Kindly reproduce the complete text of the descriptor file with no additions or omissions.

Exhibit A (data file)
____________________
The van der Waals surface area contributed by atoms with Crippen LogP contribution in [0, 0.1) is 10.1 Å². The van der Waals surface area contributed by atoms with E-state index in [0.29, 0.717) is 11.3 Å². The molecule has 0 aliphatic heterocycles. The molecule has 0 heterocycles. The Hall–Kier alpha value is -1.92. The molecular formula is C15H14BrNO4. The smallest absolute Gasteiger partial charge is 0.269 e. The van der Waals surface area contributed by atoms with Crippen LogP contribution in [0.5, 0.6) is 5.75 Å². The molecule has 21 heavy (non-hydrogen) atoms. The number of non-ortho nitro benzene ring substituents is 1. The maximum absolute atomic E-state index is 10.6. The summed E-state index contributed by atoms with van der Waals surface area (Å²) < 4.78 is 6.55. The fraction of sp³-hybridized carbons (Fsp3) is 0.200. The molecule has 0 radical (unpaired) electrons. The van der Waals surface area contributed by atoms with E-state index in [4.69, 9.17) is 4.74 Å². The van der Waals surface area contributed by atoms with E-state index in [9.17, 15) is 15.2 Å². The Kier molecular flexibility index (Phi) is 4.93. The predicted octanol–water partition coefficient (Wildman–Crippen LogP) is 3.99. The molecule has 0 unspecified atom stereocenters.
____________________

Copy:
The van der Waals surface area contributed by atoms with Crippen LogP contribution in [0, 0.1) is 10.1 Å². The van der Waals surface area contributed by atoms with E-state index in [0.29, 0.717) is 11.3 Å². The molecule has 0 aliphatic heterocycles. The molecule has 0 heterocycles. The Hall–Kier alpha value is -1.92. The molecular formula is C15H14BrNO4. The smallest absolute Gasteiger partial charge is 0.269 e. The van der Waals surface area contributed by atoms with Crippen LogP contribution in [0.5, 0.6) is 5.75 Å². The molecule has 21 heavy (non-hydrogen) atoms. The number of non-ortho nitro benzene ring substituents is 1. The maximum absolute atomic E-state index is 10.6. The summed E-state index contributed by atoms with van der Waals surface area (Å²) < 4.78 is 6.55. The fraction of sp³-hybridized carbons (Fsp3) is 0.200. The molecule has 0 radical (unpaired) electrons. The van der Waals surface area contributed by atoms with E-state index in [4.69, 9.17) is 4.74 Å². The van der Waals surface area contributed by atoms with E-state index in [9.17, 15) is 15.2 Å². The Kier molecular flexibility index (Phi) is 4.93. The predicted octanol–water partition coefficient (Wildman–Crippen LogP) is 3.99. The molecule has 0 unspecified atom stereocenters.